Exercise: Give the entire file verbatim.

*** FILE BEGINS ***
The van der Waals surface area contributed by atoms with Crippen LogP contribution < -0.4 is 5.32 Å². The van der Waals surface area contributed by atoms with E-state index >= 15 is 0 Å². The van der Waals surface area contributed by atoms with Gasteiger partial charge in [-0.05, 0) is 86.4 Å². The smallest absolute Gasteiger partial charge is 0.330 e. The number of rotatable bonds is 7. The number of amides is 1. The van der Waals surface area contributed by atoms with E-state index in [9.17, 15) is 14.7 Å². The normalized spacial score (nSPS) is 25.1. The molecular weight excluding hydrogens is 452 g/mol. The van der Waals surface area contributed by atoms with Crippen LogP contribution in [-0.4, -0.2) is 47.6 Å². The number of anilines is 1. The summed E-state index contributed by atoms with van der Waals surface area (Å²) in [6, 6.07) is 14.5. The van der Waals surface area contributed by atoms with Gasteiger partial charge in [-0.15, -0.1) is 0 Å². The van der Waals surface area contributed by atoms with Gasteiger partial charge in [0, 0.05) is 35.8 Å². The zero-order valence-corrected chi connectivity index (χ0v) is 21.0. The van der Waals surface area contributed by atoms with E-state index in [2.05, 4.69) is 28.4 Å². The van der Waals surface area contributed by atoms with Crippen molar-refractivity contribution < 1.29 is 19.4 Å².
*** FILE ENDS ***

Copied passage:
The van der Waals surface area contributed by atoms with Crippen LogP contribution < -0.4 is 5.32 Å². The van der Waals surface area contributed by atoms with E-state index >= 15 is 0 Å². The van der Waals surface area contributed by atoms with Gasteiger partial charge in [-0.05, 0) is 86.4 Å². The smallest absolute Gasteiger partial charge is 0.330 e. The number of rotatable bonds is 7. The number of amides is 1. The van der Waals surface area contributed by atoms with E-state index in [9.17, 15) is 14.7 Å². The normalized spacial score (nSPS) is 25.1. The molecular weight excluding hydrogens is 452 g/mol. The van der Waals surface area contributed by atoms with Crippen LogP contribution in [-0.4, -0.2) is 47.6 Å². The number of anilines is 1. The summed E-state index contributed by atoms with van der Waals surface area (Å²) in [6, 6.07) is 14.5. The van der Waals surface area contributed by atoms with Gasteiger partial charge in [-0.15, -0.1) is 0 Å². The van der Waals surface area contributed by atoms with Gasteiger partial charge in [0, 0.05) is 35.8 Å². The zero-order valence-corrected chi connectivity index (χ0v) is 21.0. The van der Waals surface area contributed by atoms with E-state index in [2.05, 4.69) is 28.4 Å². The van der Waals surface area contributed by atoms with Crippen molar-refractivity contribution < 1.29 is 19.4 Å².